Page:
In The Eye of the Beholder


I was asked by the lovely @hollybobbs on twitter if I wanted to link up to a post she had written in response to our #SoMum chat on twitter hosted by The Story of Mum about how we see our Mum Body.  As always the discussion elicited some passionate responses with mothers daring to love their new (and not so new) mum bodies, wobbly bits and all.

 

I found the discussion very, very difficult and try as I might I could not bring myself to detail anything I “liked” about my mum body.  I think if I am honest the reason why goes back to when I was a small child in the late 80s/early 90s: when I first developed an eating disorder.  At the age of 10 I was first hospitalised for hunger strikes and after gaining a large amount of weight and then becoming an anorexic/bulimic, spent a long amount of time in hospital and an adolescent psychiatric unit before finally “curing” myself in my undergraduate years.

After that time was a small amount of time when I was reasonably happy with my body (I still wouldn’t be photo’d and suffered from BDD but I didn’t hate myself every second of every day).   I was for a short while content with myself, I was newly engaged, my MA was going well and I could wear a size 8 comfortably without starving myself completely, and then in 2005 I became knocked down with ill health.

Eventually I landed up in a wheelchair and my confidence hit an all time low.  This was a combination of a changing body shape (wheelchairs alter how you look and also how you tend to hold yourself), the effects of ill health and losing a lot of my friends (I soon went from being a very popular party girl to a very lonely existence).  I inevitably put on weight.  I say inevitably as exercise became impossible and so I was never burning the calories I ate.

When my wedding came round in 2006 I was terrified I would be big and I was desperate to get into at least a 10 again.  I started the Atkins plan and in a couple of months I was down to an 8-10 again.  I still hated my wedding photos though and would not allow them on show (they still are away now); I hated being in a wheelchair and got my new husband to hold me up in images rather than be sat.  This however led to me looking quite odd as the pain of leaning on my husband caused me to grimace, it was also quite an unnatural looking stance.  The honeymoon though I did allow some photos of me to be taken.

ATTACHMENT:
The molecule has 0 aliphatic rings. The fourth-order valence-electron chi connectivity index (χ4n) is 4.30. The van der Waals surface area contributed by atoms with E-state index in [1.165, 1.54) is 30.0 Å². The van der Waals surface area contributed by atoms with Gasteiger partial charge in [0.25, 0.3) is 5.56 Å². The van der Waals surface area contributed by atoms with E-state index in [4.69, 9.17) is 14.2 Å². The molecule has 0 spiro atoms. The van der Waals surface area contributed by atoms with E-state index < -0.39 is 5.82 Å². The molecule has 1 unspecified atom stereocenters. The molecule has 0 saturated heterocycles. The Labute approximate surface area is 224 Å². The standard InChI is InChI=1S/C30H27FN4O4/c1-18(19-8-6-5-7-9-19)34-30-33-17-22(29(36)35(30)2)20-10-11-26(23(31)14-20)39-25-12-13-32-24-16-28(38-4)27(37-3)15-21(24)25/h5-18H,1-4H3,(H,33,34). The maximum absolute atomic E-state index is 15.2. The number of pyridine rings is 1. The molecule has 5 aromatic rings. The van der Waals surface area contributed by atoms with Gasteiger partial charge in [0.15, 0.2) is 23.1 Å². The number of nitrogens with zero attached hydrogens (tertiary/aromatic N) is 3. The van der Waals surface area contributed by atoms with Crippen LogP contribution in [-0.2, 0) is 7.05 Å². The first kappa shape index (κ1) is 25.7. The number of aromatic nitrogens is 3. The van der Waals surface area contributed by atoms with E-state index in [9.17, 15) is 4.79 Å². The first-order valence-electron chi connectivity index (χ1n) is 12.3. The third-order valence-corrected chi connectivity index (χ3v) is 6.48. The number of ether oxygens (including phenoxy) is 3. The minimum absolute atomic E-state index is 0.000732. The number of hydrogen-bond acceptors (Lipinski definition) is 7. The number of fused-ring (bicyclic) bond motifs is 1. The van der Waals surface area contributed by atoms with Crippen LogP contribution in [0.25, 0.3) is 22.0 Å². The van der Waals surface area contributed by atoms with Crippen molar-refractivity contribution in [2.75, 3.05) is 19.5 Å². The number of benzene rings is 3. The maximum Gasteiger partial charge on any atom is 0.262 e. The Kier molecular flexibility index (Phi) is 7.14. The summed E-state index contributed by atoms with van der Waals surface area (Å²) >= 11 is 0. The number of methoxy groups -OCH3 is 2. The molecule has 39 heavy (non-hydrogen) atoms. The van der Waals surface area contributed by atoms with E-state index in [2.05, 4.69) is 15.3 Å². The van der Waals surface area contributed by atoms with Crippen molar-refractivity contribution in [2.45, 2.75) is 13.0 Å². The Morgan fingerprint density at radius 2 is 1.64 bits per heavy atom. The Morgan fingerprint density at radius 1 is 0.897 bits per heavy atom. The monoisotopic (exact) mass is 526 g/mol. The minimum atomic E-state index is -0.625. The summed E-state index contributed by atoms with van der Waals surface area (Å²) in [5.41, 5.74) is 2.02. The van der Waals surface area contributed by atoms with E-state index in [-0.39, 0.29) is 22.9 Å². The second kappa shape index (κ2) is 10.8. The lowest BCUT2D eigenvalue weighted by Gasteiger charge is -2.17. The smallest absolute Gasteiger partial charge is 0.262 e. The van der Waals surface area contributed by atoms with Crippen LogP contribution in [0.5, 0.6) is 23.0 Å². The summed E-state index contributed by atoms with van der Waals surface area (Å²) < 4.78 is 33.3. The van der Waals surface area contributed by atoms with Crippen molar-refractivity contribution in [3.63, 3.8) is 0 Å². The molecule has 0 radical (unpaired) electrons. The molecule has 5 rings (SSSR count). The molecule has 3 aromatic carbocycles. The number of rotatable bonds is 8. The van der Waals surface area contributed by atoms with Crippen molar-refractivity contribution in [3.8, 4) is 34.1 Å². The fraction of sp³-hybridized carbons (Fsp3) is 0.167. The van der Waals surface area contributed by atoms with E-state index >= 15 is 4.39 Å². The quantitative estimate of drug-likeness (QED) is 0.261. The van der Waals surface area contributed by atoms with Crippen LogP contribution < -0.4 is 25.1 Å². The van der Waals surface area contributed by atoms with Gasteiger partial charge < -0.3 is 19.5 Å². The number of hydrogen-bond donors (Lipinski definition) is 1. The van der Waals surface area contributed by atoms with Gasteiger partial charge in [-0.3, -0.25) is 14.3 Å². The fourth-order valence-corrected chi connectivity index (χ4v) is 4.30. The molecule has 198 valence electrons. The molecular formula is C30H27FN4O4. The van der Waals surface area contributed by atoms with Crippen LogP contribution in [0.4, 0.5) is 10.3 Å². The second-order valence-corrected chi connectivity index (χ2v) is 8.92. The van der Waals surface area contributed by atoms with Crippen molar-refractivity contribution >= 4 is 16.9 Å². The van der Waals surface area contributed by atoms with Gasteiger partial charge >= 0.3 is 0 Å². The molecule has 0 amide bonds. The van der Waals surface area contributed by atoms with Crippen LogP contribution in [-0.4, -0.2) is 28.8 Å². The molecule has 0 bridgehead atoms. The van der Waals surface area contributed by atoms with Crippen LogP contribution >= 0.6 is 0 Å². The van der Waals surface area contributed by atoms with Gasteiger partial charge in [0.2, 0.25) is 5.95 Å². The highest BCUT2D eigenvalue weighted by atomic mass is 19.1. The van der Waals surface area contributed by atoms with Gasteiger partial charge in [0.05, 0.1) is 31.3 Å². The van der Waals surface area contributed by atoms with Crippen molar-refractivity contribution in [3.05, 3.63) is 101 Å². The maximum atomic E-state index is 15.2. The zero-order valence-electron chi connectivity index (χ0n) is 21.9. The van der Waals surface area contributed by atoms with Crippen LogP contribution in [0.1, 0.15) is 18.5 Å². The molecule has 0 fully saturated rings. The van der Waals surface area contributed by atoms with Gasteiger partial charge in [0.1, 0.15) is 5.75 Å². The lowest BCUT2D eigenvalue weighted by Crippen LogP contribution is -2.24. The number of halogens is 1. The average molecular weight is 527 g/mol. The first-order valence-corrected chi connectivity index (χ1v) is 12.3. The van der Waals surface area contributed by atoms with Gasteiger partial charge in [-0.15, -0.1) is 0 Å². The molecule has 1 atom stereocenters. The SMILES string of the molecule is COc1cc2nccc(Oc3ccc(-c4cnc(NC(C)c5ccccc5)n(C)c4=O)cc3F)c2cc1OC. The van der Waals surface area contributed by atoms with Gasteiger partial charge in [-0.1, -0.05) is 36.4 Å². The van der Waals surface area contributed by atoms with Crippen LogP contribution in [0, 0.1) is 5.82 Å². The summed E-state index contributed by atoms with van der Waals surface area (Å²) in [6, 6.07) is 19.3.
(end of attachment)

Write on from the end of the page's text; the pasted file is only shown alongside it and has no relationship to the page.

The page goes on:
I remained this way until I became pregnant with my first born.  I found it very hard to deal with the weight gain, although it wasn’t very much, and worse still, after the birth instead of losing weight, I gained it.  I soon found out that I was suffering from hashimotos thyroiditis which made my weight loss even harder than being in a wheelchair and largely immobile would do alone.  I was put on high doses of synthetic thyroxine, still I gained weight.  I then became pregnant with my now 2 3/4 year old and continued to put on weight.

Now I am a size 14 (on a good day if I’m honest with myself); my  metabolism has grinded to a halt and I find it near impossible to lose weight; even cutting down to 500 calories 4 days a week didn’t help.  This leads me to a predicament.  Do I reduce calorie intake even further and risk falling back in to old habits (Re eating disorders), will my paeleo/Dr Wahls eating program I have recently started to follow mean that my young children miss out on particular food groups that might by necessary at their age?  Am I being a poor role model for my children?

Doing nothing is not really an option as I do not want to a) not lose weight or b) get bigger.

As a parent I think you quite often find yourself in impossible situations.  Is it possible to force yourself to like yourself for the sake of your children?  Will self hatred and loathing be passed on to your children despite all your attempts to prevent that?  Do all our compliments and kind words to our children really fall on deaf ears if we do not practice what we preach?

 

I do wonder?

 

The problem I find is that being a parent does not stop us from being human, and that our real and perceived flaws can just as easily become magnified, as they can extinguished by becoming a life giver.  It seems ridiculous given all that is going on in the world and indeed with my own children, that I should care so much, or be so negative about what I look like, but therein lies the rub.  I think sometimes we forget that we are still human and instead believe that we should be supermum and not worry anymore, or have hang ups.  Annoyance at ourselves for still having “issues” only serves to make us more neurotic and self-loathing.

I have started a kind of talking therapy over the last week, well I have had my assessment consultation and been assured I just have a lot to deal with and am not in any way crazy.  I just hope I can learn from it and maybe accept that I am ok as I am; for that is all that any of us really want for our children at the end of the day, to be able to accept themselves, even their imperfections.

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